When you look for a psychometric provider, you should ensure that they rely on scientifically backed psychological theories, such as the Big Five model. Beyond that, the assessment itself should have gone through rigorous testing and reviews, and score high on validity and reliability.

Assessments that have been properly and scientifically studied for this can be as reliable and valid as any other medical test — sometimes even more! However, we recommend not using psychometric assessments as the only factor in your recruitment process — This is using a psychometric assessment alongside structured interviews is a great way to make a more holistic choice.

Further reading: How to choose a psychometric assessment provider

Are psychometric tests discriminatory?

Some claim that administering psychometric tests is discriminatory. While assessments are used as ‘gate-keepers’, meaning they help make a hiring decision, when conducted appropriately, they can be fair. What’s more, when done right, they add a non-human element to your hiring process, which can help make it less biased.

Using an appropriate provider would mean their assessments have gone through testing, ensuring they are highly valid and reliable for various groups of people, regardless of location, ethnicity, gender, socio-economic status, or any other factor. Providers should also offer certain privileges to neurodivergent people or candidates with disabilities, such as additional time, larger fonts, and text-to-speech.

All of these mean that, as long as you opt for a scientifically-backed psychometric provider, psychometric assessments are not discriminatory — and can actually help you add a relatively objective factor to your decision-making.

How to pass a psychometric test

In this article, we’ve referred to two types of psychometric assessments: personality and cognitive ability. The Thrive platform offers both.

Personality assessment

When it comes to personality tests, psychometric assessments don’t have right and wrong answers — they’re trying to paint a rough picture of a candidate’s traits in an attempt to understand them. This means there’s not really a way to ‘pass’ a test like this — you simply need to read the instructions carefully and answer the questions truthfully.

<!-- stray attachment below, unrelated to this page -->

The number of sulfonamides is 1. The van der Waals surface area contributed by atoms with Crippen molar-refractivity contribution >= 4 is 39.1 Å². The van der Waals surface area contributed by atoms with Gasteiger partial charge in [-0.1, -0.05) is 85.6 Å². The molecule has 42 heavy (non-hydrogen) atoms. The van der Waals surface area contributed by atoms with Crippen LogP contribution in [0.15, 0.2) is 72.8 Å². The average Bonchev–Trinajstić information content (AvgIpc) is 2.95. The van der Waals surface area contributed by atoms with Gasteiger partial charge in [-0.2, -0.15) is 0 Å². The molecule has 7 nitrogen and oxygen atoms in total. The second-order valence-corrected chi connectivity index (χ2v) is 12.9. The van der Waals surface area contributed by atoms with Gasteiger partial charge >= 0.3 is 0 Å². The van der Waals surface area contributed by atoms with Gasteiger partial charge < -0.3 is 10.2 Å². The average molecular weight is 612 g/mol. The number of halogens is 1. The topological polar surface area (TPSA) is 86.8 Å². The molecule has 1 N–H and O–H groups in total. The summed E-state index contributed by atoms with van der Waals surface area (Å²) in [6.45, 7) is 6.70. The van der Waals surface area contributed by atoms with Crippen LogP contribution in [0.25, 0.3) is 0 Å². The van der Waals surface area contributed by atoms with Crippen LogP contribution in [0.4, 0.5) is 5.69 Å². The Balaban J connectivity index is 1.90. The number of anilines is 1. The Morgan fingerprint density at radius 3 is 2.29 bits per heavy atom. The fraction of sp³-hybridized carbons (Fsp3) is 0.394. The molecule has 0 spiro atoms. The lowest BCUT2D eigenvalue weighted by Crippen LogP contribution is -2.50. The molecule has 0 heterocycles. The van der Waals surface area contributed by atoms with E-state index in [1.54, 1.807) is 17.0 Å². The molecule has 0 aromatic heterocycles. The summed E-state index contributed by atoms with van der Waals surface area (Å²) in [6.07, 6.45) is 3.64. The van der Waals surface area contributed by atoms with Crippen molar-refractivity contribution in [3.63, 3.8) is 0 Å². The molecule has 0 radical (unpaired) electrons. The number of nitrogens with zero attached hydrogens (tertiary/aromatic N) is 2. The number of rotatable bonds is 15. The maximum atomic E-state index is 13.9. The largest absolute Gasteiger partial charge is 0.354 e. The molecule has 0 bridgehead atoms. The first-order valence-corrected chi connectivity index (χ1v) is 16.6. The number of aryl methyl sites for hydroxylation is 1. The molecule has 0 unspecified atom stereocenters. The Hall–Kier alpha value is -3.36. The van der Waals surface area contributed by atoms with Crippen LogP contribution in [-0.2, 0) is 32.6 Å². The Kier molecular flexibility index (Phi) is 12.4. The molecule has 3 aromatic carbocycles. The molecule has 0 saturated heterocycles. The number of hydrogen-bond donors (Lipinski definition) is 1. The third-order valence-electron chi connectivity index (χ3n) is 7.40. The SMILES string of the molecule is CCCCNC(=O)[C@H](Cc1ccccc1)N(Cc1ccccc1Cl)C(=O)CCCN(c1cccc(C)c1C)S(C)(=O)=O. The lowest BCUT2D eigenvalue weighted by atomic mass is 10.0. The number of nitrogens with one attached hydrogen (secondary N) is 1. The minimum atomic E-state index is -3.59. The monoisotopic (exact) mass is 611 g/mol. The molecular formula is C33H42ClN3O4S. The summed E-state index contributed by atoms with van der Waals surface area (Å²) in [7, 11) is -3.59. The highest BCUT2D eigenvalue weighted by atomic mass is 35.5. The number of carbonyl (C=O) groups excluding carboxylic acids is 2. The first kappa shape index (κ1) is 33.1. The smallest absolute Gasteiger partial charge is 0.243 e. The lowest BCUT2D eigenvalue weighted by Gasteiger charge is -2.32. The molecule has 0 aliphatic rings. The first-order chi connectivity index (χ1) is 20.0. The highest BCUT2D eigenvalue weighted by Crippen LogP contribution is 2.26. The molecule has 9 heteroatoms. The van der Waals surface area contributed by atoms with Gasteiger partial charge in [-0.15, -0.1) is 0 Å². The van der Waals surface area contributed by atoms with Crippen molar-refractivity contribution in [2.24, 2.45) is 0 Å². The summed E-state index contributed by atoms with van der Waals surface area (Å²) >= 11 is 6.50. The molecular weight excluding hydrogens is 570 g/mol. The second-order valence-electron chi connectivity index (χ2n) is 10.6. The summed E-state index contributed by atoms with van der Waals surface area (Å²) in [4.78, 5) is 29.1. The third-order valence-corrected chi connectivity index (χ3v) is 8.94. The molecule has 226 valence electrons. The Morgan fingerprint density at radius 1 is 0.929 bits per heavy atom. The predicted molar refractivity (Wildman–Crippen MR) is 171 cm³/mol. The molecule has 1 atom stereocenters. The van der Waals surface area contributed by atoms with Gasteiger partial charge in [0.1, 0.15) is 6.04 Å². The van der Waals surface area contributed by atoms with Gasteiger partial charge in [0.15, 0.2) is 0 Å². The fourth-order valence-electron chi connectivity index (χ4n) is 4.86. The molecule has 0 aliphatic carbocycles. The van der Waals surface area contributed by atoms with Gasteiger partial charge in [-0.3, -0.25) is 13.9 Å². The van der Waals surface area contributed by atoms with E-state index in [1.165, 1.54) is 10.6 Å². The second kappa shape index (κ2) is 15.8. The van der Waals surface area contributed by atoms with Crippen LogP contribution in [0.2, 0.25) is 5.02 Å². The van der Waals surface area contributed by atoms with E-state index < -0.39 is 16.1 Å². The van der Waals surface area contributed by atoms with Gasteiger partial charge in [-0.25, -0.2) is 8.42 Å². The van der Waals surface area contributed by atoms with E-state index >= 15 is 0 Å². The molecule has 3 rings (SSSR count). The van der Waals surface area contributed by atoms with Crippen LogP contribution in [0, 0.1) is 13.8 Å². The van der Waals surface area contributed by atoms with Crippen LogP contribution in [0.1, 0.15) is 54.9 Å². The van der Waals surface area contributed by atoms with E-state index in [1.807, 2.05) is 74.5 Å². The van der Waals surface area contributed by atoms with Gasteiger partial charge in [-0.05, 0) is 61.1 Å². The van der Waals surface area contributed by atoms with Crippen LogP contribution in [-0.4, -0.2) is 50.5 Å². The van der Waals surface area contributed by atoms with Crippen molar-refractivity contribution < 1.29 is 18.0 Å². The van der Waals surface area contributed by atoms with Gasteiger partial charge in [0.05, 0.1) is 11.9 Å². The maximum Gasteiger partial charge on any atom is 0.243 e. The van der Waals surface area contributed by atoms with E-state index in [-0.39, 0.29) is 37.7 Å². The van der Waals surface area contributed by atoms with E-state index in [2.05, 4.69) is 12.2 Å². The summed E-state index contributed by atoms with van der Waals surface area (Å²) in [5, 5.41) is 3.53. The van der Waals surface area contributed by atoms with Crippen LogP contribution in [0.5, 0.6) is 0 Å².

There is disagreement among scientists on whether you can ‘improve’ a personality trait. However, how people behave is something that’s always open for improvement! There are some skills and competencies you can develop that will help you function more appropriately with certain weaknesses some traits may cause. If your scores are lower on some desirable traits, you can work on improving those individually, depending on the competency. For example, if you want to develop your adaptability, you can try to challenge yourself to get out of your comfort zone, or find a different solution to a problem you’ve solved the same way for a long time.

As employers, using personality assessments in decision-making makes it vital to treat the results as a guide rather than a static reality. Exactly because people can develop these aspects of their psyche, it’s crucial that you consider the weaker points together with the candidate, exploring how they’ve been improving and handling situations.

Regardless, you should offer your employees development opportunities to help them improve their scores. In the Thrive platform, you can use the development tool to support your employees based on their scores, to ensure a truly tailored experience.

Further reading: Why is development important?

Cognitive assessment

Cognitive tests’ nature is that the questions do have right and wrong answers. However, what’s important to understand is that some of these assessments are often built so that it is humanly impossible to answer all questions in the time constraints provided, while providing some extremely tough questions that no one is expected to be able to quickly answer. They’re not simply testing your ability to perform the task, but also how quickly and how you do it under pressure, and how you handle difficult situations.

You can find practise questions to understand the nature of the assessment, depending on what kind of cognitive assessment you’re going to take. The common ones are:

  • Numerical reasoning
  • Verbal reasoning
  • Logical reasoning

When you start taking the assessment, it’s important that you make time to take it from start to finish in one sitting, and have a pen and paper with you if you need to jot things down. Read the instructions carefully, as not all tests take the same format. Don’t spend too much time on each question — try to answer intuitively, even if it means making some educated guesses.

Want to learn how Thrive’s market-leading psychometric assessments can help your business? Book a demo with us today.